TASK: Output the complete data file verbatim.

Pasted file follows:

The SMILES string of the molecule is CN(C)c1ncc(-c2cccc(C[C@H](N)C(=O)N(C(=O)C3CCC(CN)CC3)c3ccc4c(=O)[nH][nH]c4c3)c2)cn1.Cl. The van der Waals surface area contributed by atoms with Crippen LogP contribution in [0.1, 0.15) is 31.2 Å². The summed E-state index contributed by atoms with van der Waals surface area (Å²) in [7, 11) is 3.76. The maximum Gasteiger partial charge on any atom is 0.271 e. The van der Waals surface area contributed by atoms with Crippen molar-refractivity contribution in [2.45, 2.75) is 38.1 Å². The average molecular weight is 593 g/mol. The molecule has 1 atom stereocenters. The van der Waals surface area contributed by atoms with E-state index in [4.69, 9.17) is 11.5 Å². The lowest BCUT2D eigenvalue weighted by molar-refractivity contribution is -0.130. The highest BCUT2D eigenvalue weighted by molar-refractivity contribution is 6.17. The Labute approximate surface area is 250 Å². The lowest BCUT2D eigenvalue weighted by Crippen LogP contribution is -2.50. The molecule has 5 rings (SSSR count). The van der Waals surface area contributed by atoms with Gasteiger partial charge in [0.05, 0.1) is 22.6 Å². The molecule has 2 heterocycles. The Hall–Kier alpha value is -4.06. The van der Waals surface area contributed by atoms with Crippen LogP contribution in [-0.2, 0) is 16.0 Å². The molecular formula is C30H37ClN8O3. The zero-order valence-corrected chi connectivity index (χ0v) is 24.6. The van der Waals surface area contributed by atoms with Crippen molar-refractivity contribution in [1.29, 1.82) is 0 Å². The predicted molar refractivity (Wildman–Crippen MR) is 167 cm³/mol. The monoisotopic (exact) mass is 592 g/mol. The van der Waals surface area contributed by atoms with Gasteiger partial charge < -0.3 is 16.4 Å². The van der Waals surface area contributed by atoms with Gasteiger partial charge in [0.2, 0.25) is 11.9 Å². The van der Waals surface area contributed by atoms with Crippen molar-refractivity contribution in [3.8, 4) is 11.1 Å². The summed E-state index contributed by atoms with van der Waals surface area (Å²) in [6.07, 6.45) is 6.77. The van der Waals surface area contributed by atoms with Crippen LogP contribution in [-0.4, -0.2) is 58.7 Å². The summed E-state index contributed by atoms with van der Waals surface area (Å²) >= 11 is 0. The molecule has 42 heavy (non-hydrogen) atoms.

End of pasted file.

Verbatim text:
The SMILES string of the molecule is CN(C)c1ncc(-c2cccc(C[C@H](N)C(=O)N(C(=O)C3CCC(CN)CC3)c3ccc4c(=O)[nH][nH]c4c3)c2)cn1.Cl. The van der Waals surface area contributed by atoms with Crippen LogP contribution in [0.1, 0.15) is 31.2 Å². The summed E-state index contributed by atoms with van der Waals surface area (Å²) in [7, 11) is 3.76. The maximum Gasteiger partial charge on any atom is 0.271 e. The van der Waals surface area contributed by atoms with Crippen molar-refractivity contribution in [2.45, 2.75) is 38.1 Å². The average molecular weight is 593 g/mol. The molecule has 1 atom stereocenters. The van der Waals surface area contributed by atoms with E-state index in [4.69, 9.17) is 11.5 Å². The lowest BCUT2D eigenvalue weighted by molar-refractivity contribution is -0.130. The highest BCUT2D eigenvalue weighted by molar-refractivity contribution is 6.17. The Labute approximate surface area is 250 Å². The lowest BCUT2D eigenvalue weighted by Crippen LogP contribution is -2.50. The molecule has 5 rings (SSSR count). The van der Waals surface area contributed by atoms with Gasteiger partial charge in [0.05, 0.1) is 22.6 Å². The molecule has 2 heterocycles. The Hall–Kier alpha value is -4.06. The van der Waals surface area contributed by atoms with Crippen LogP contribution in [-0.2, 0) is 16.0 Å². The molecular formula is C30H37ClN8O3. The zero-order valence-corrected chi connectivity index (χ0v) is 24.6. The van der Waals surface area contributed by atoms with Crippen molar-refractivity contribution in [1.29, 1.82) is 0 Å². The predicted molar refractivity (Wildman–Crippen MR) is 167 cm³/mol. The monoisotopic (exact) mass is 592 g/mol. The van der Waals surface area contributed by atoms with Gasteiger partial charge < -0.3 is 16.4 Å². The van der Waals surface area contributed by atoms with Gasteiger partial charge in [0.2, 0.25) is 11.9 Å². The van der Waals surface area contributed by atoms with Crippen molar-refractivity contribution in [3.8, 4) is 11.1 Å². The summed E-state index contributed by atoms with van der Waals surface area (Å²) in [6.07, 6.45) is 6.77. The van der Waals surface area contributed by atoms with Crippen LogP contribution in [-0.4, -0.2) is 58.7 Å². The summed E-state index contributed by atoms with van der Waals surface area (Å²) >= 11 is 0. The molecule has 42 heavy (non-hydrogen) atoms.